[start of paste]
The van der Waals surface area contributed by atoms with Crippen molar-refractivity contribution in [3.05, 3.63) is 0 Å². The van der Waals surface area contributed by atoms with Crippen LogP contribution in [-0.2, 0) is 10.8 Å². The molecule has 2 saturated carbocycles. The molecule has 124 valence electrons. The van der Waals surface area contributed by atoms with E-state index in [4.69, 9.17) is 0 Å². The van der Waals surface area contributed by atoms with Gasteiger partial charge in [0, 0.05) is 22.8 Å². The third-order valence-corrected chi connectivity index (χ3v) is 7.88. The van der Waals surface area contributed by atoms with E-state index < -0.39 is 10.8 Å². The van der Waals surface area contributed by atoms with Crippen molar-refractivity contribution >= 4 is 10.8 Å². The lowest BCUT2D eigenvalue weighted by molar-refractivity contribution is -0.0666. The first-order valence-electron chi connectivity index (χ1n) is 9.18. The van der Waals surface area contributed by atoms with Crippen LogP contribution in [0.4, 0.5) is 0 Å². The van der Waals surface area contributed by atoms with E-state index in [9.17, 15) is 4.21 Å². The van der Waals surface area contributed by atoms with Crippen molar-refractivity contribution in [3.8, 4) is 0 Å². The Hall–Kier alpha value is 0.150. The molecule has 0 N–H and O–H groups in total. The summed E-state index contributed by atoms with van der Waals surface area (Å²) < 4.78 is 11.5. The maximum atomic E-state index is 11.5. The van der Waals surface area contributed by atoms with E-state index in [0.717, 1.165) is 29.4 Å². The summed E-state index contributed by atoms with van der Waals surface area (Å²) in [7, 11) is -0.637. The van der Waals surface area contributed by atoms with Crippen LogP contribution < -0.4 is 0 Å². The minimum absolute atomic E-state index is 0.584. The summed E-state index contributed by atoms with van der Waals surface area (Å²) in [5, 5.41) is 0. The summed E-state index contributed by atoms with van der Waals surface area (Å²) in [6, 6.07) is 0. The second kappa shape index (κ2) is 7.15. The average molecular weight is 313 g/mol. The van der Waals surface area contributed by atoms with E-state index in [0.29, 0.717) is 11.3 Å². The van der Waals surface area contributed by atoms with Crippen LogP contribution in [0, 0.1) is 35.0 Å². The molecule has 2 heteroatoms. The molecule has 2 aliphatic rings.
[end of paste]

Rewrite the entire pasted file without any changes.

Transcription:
The van der Waals surface area contributed by atoms with Crippen molar-refractivity contribution in [3.05, 3.63) is 0 Å². The van der Waals surface area contributed by atoms with Crippen LogP contribution in [-0.2, 0) is 10.8 Å². The molecule has 2 saturated carbocycles. The molecule has 124 valence electrons. The van der Waals surface area contributed by atoms with E-state index in [4.69, 9.17) is 0 Å². The van der Waals surface area contributed by atoms with Gasteiger partial charge in [0, 0.05) is 22.8 Å². The third-order valence-corrected chi connectivity index (χ3v) is 7.88. The van der Waals surface area contributed by atoms with E-state index < -0.39 is 10.8 Å². The van der Waals surface area contributed by atoms with Crippen molar-refractivity contribution >= 4 is 10.8 Å². The lowest BCUT2D eigenvalue weighted by molar-refractivity contribution is -0.0666. The first-order valence-electron chi connectivity index (χ1n) is 9.18. The van der Waals surface area contributed by atoms with Crippen LogP contribution in [0.4, 0.5) is 0 Å². The van der Waals surface area contributed by atoms with E-state index in [9.17, 15) is 4.21 Å². The van der Waals surface area contributed by atoms with Crippen molar-refractivity contribution in [3.8, 4) is 0 Å². The Hall–Kier alpha value is 0.150. The molecule has 0 N–H and O–H groups in total. The summed E-state index contributed by atoms with van der Waals surface area (Å²) < 4.78 is 11.5. The maximum atomic E-state index is 11.5. The van der Waals surface area contributed by atoms with E-state index in [0.717, 1.165) is 29.4 Å². The summed E-state index contributed by atoms with van der Waals surface area (Å²) in [7, 11) is -0.637. The van der Waals surface area contributed by atoms with Crippen LogP contribution < -0.4 is 0 Å². The minimum absolute atomic E-state index is 0.584. The summed E-state index contributed by atoms with van der Waals surface area (Å²) in [5, 5.41) is 0. The summed E-state index contributed by atoms with van der Waals surface area (Å²) in [6, 6.07) is 0. The second kappa shape index (κ2) is 7.15. The average molecular weight is 313 g/mol. The van der Waals surface area contributed by atoms with E-state index in [0.29, 0.717) is 11.3 Å². The van der Waals surface area contributed by atoms with Crippen LogP contribution in [0, 0.1) is 35.0 Å². The molecule has 2 heteroatoms. The molecule has 2 aliphatic rings.